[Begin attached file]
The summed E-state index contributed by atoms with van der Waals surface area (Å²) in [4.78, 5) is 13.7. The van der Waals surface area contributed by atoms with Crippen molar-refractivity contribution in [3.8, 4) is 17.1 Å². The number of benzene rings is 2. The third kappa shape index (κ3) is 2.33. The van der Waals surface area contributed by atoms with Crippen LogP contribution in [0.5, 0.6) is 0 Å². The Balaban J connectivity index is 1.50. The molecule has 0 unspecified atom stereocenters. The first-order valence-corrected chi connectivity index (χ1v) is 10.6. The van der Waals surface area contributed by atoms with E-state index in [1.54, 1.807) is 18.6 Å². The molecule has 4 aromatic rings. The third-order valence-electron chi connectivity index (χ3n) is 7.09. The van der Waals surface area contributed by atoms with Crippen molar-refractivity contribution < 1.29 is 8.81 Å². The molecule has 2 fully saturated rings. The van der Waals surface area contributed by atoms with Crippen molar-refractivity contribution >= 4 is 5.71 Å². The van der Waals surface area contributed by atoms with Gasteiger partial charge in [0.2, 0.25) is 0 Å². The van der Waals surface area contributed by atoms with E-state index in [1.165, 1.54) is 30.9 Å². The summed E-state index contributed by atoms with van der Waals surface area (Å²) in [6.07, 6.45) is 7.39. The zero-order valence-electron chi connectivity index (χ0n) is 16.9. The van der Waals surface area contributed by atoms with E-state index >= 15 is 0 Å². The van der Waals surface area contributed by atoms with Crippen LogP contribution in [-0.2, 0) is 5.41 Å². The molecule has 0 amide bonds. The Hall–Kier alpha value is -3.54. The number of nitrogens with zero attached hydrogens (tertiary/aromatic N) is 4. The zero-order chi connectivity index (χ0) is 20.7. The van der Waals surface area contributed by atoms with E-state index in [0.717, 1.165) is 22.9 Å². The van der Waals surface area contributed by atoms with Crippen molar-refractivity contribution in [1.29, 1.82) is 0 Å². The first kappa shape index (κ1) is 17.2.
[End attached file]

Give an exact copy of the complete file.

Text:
The summed E-state index contributed by atoms with van der Waals surface area (Å²) in [4.78, 5) is 13.7. The van der Waals surface area contributed by atoms with Crippen molar-refractivity contribution in [3.8, 4) is 17.1 Å². The number of benzene rings is 2. The third kappa shape index (κ3) is 2.33. The van der Waals surface area contributed by atoms with Crippen LogP contribution in [0.5, 0.6) is 0 Å². The Balaban J connectivity index is 1.50. The molecule has 0 unspecified atom stereocenters. The first-order valence-corrected chi connectivity index (χ1v) is 10.6. The van der Waals surface area contributed by atoms with E-state index in [1.54, 1.807) is 18.6 Å². The molecule has 4 aromatic rings. The third-order valence-electron chi connectivity index (χ3n) is 7.09. The van der Waals surface area contributed by atoms with Crippen molar-refractivity contribution < 1.29 is 8.81 Å². The molecule has 2 fully saturated rings. The van der Waals surface area contributed by atoms with Crippen molar-refractivity contribution >= 4 is 5.71 Å². The van der Waals surface area contributed by atoms with Gasteiger partial charge in [0.2, 0.25) is 0 Å². The van der Waals surface area contributed by atoms with E-state index in [1.165, 1.54) is 30.9 Å². The summed E-state index contributed by atoms with van der Waals surface area (Å²) in [6.07, 6.45) is 7.39. The zero-order valence-electron chi connectivity index (χ0n) is 16.9. The van der Waals surface area contributed by atoms with E-state index >= 15 is 0 Å². The van der Waals surface area contributed by atoms with Crippen LogP contribution in [-0.2, 0) is 5.41 Å². The molecule has 0 amide bonds. The Hall–Kier alpha value is -3.54. The number of nitrogens with zero attached hydrogens (tertiary/aromatic N) is 4. The zero-order chi connectivity index (χ0) is 20.7. The van der Waals surface area contributed by atoms with E-state index in [0.717, 1.165) is 22.9 Å². The van der Waals surface area contributed by atoms with Crippen molar-refractivity contribution in [1.29, 1.82) is 0 Å². The first kappa shape index (κ1) is 17.2.